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Article
Long-Term and Emergency Monitoring of Zhongbao Landslide Using Space-Borne and Ground-Based InSAR
Remote Sens. 2021, 13(8), 1578; https://0-doi-org.brum.beds.ac.uk/10.3390/rs13081578 - 19 Apr 2021
Cited by 1 | Viewed by 574
Abstract
This work presents the ideal combination of space-borne and ground-based (GB) Interferometric Synthetic Aperture Radar (InSAR) applications. In the absence of early investigation reporting and specialized monitoring, the Zhongbao landslide unexpectedly occurred on 25 July 2020, forming a barrier lake that caused an [...] Read more.
This work presents the ideal combination of space-borne and ground-based (GB) Interferometric Synthetic Aperture Radar (InSAR) applications. In the absence of early investigation reporting and specialized monitoring, the Zhongbao landslide unexpectedly occurred on 25 July 2020, forming a barrier lake that caused an emergency. As an emergency measure, the GB-InSAR system was installed 1.8 km opposite the landslide to assess real-time cumulative deformation with a monitoring frequency of 3 min. A zone of strong deformation was detected, with 178 mm deformation accumulated within 15 h, and then a successful emergency warning was issued to evacuate on-site personnel. Post-event InSAR analysis of 19 images acquired by the ESA Sentinel-1 from December 2019 to August 2020 revealed that the landslide started in March 2020. However, the deformation time series obtained from satellite InSAR did not show any signs that the landslide had occurred. The results suggest that satellite InSAR is effective for mapping unstable areas but is not qualified for rapid landslide monitoring and timely warning. The GB-InSAR system performs well in monitoring and providing early warning, even with dense vegetation on the landslide. The results show the shortcomings of satellite InSAR and GB-InSAR and a clearer understanding of the necessity of combining multiple monitoring methods. Full article
(This article belongs to the Special Issue Remote Sensing for Landslide Monitoring, Mapping and Modeling)
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Article
Evaporation Duct Height Nowcasting in China’s Yellow Sea Based on Deep Learning
Remote Sens. 2021, 13(8), 1577; https://0-doi-org.brum.beds.ac.uk/10.3390/rs13081577 - 19 Apr 2021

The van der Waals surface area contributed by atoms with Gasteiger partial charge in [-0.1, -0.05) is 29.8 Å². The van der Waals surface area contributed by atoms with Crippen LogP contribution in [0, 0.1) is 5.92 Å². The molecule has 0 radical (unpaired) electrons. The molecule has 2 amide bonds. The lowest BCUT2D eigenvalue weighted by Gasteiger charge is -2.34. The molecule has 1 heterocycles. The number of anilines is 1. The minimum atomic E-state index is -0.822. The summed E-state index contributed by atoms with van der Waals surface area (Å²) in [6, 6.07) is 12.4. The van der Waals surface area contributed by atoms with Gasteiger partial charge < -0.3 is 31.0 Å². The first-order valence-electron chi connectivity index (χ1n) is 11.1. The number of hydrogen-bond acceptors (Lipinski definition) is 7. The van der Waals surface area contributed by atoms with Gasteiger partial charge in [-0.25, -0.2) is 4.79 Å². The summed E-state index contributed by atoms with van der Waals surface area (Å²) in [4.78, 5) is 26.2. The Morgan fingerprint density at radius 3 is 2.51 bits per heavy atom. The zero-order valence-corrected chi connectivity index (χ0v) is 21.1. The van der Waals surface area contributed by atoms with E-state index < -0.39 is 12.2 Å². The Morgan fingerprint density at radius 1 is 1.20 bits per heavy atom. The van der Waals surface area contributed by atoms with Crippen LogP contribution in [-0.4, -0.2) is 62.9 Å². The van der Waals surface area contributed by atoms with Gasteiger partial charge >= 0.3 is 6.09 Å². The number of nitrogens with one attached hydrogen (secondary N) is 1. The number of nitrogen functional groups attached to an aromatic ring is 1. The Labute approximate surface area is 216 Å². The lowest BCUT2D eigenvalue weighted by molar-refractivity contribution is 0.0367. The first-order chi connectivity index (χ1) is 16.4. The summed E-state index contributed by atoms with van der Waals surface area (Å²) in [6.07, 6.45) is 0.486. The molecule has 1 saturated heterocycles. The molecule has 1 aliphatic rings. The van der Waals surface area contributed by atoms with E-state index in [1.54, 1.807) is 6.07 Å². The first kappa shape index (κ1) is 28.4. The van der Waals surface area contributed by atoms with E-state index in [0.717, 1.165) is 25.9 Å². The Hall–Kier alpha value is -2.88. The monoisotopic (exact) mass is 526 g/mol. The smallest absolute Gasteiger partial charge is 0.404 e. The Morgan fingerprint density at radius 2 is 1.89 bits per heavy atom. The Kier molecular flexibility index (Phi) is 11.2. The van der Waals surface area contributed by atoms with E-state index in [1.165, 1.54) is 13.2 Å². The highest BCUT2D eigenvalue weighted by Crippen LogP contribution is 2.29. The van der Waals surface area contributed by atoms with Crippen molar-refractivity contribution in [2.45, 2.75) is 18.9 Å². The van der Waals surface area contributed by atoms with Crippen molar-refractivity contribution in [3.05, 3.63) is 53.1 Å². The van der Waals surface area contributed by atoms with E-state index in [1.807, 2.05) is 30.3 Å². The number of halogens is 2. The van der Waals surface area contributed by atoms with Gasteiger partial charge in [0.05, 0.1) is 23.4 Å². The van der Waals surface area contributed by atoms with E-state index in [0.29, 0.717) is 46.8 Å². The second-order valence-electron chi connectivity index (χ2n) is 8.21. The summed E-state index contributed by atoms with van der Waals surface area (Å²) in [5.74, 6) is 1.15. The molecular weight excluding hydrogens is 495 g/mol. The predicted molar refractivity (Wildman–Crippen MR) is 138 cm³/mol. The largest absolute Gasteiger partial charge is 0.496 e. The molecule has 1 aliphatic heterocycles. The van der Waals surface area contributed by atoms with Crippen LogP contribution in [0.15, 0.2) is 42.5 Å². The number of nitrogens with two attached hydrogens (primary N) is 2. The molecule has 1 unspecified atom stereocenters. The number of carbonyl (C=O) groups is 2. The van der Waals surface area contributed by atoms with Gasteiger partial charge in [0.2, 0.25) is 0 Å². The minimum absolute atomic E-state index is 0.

Cited by 2 | Viewed by 595
Abstract
The evaporation duct is a weather phenomenon that often occurs in marine environments and affects the operation of shipborne radar. The most important evaluation parameter is the evaporation duct height (EDH). Forecasting the EDH and adjusting the working parameters and modes of the [...] Read more.
The evaporation duct is a weather phenomenon that often occurs in marine environments and affects the operation of shipborne radar. The most important evaluation parameter is the evaporation duct height (EDH). Forecasting the EDH and adjusting the working parameters and modes of the radar system in advance can greatly improve radar performance. Traditionally, short-term forecast methods have been used to estimate the EDH, which are characterized by low time resolution and poor forecast accuracy. In this study, a novel approach for EDH nowcasting is proposed based on the deep learning network and EDH data measured in the Yellow Sea, China. The factors that affect nowcasting were analyzed. The time resolution and forecast time were 5 min and 0–2 h, respectively. The results show that our proposed method has a higher forecast accuracy than traditional time series forecasting methods and confirm its feasibility and effectiveness. Full article
(This article belongs to the Special Issue Advanced Artificial Intelligence and Deep Learning for Remote Sensing)
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Article
Detecting Offshore Drilling Rigs with Multitemporal NDWI: A Case Study in the Caspian Sea
Remote Sens. 2021, 13(8), 1576; https://0-doi-org.brum.beds.ac.uk/10.3390/rs13081576 - 19 Apr 2021
Viewed by 834
Abstract